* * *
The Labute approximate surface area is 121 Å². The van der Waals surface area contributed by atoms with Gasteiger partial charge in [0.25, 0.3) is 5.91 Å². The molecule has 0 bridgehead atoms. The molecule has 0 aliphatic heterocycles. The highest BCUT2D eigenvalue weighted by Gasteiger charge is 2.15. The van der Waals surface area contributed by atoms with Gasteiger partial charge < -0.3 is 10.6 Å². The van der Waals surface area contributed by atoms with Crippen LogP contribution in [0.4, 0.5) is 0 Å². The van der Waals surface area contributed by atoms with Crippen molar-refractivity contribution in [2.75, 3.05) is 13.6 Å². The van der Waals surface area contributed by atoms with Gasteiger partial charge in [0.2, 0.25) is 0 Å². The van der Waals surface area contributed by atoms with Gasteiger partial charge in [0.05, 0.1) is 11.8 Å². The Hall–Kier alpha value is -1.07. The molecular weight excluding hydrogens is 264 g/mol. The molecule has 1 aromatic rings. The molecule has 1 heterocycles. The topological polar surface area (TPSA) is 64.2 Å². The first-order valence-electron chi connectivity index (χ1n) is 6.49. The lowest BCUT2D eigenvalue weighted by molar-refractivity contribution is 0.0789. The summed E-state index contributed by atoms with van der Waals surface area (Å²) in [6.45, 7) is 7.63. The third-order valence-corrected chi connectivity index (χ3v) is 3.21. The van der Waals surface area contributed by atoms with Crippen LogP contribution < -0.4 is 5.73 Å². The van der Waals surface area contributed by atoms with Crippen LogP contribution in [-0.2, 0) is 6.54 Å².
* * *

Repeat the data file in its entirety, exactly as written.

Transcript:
The Labute approximate surface area is 121 Å². The van der Waals surface area contributed by atoms with Gasteiger partial charge in [0.25, 0.3) is 5.91 Å². The molecule has 0 bridgehead atoms. The molecule has 0 aliphatic heterocycles. The highest BCUT2D eigenvalue weighted by Gasteiger charge is 2.15. The van der Waals surface area contributed by atoms with Gasteiger partial charge < -0.3 is 10.6 Å². The van der Waals surface area contributed by atoms with Crippen LogP contribution in [0.4, 0.5) is 0 Å². The van der Waals surface area contributed by atoms with Crippen molar-refractivity contribution in [2.75, 3.05) is 13.6 Å². The van der Waals surface area contributed by atoms with Gasteiger partial charge in [0.2, 0.25) is 0 Å². The van der Waals surface area contributed by atoms with Gasteiger partial charge in [0.05, 0.1) is 11.8 Å². The Hall–Kier alpha value is -1.07. The molecular weight excluding hydrogens is 264 g/mol. The molecule has 1 aromatic rings. The molecule has 1 heterocycles. The topological polar surface area (TPSA) is 64.2 Å². The first-order valence-electron chi connectivity index (χ1n) is 6.49. The lowest BCUT2D eigenvalue weighted by molar-refractivity contribution is 0.0789. The summed E-state index contributed by atoms with van der Waals surface area (Å²) in [6.45, 7) is 7.63. The third-order valence-corrected chi connectivity index (χ3v) is 3.21. The van der Waals surface area contributed by atoms with Crippen LogP contribution < -0.4 is 5.73 Å². The van der Waals surface area contributed by atoms with Crippen LogP contribution in [-0.2, 0) is 6.54 Å².